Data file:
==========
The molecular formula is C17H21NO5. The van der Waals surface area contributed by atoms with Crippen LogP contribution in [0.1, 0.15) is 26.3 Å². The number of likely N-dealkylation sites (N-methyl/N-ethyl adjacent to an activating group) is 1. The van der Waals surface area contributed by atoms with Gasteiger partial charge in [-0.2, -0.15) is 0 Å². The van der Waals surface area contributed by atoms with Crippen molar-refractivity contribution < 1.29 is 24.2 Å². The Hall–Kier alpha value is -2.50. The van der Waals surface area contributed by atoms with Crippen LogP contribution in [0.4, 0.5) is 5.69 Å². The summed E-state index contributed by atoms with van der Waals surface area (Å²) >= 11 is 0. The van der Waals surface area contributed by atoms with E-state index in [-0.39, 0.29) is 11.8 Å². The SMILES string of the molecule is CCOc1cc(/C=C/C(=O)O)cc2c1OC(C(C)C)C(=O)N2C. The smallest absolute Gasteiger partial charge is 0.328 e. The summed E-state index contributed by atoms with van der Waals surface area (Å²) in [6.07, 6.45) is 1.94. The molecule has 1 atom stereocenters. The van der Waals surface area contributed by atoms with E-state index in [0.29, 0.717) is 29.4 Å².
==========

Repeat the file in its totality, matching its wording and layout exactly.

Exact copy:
The molecular formula is C17H21NO5. The van der Waals surface area contributed by atoms with Crippen LogP contribution in [0.1, 0.15) is 26.3 Å². The number of likely N-dealkylation sites (N-methyl/N-ethyl adjacent to an activating group) is 1. The van der Waals surface area contributed by atoms with Gasteiger partial charge in [-0.2, -0.15) is 0 Å². The van der Waals surface area contributed by atoms with Crippen molar-refractivity contribution < 1.29 is 24.2 Å². The Hall–Kier alpha value is -2.50. The van der Waals surface area contributed by atoms with Crippen LogP contribution in [0.4, 0.5) is 5.69 Å². The summed E-state index contributed by atoms with van der Waals surface area (Å²) >= 11 is 0. The van der Waals surface area contributed by atoms with E-state index in [-0.39, 0.29) is 11.8 Å². The SMILES string of the molecule is CCOc1cc(/C=C/C(=O)O)cc2c1OC(C(C)C)C(=O)N2C. The smallest absolute Gasteiger partial charge is 0.328 e. The summed E-state index contributed by atoms with van der Waals surface area (Å²) in [6.07, 6.45) is 1.94. The molecule has 1 atom stereocenters. The van der Waals surface area contributed by atoms with E-state index in [0.29, 0.717) is 29.4 Å².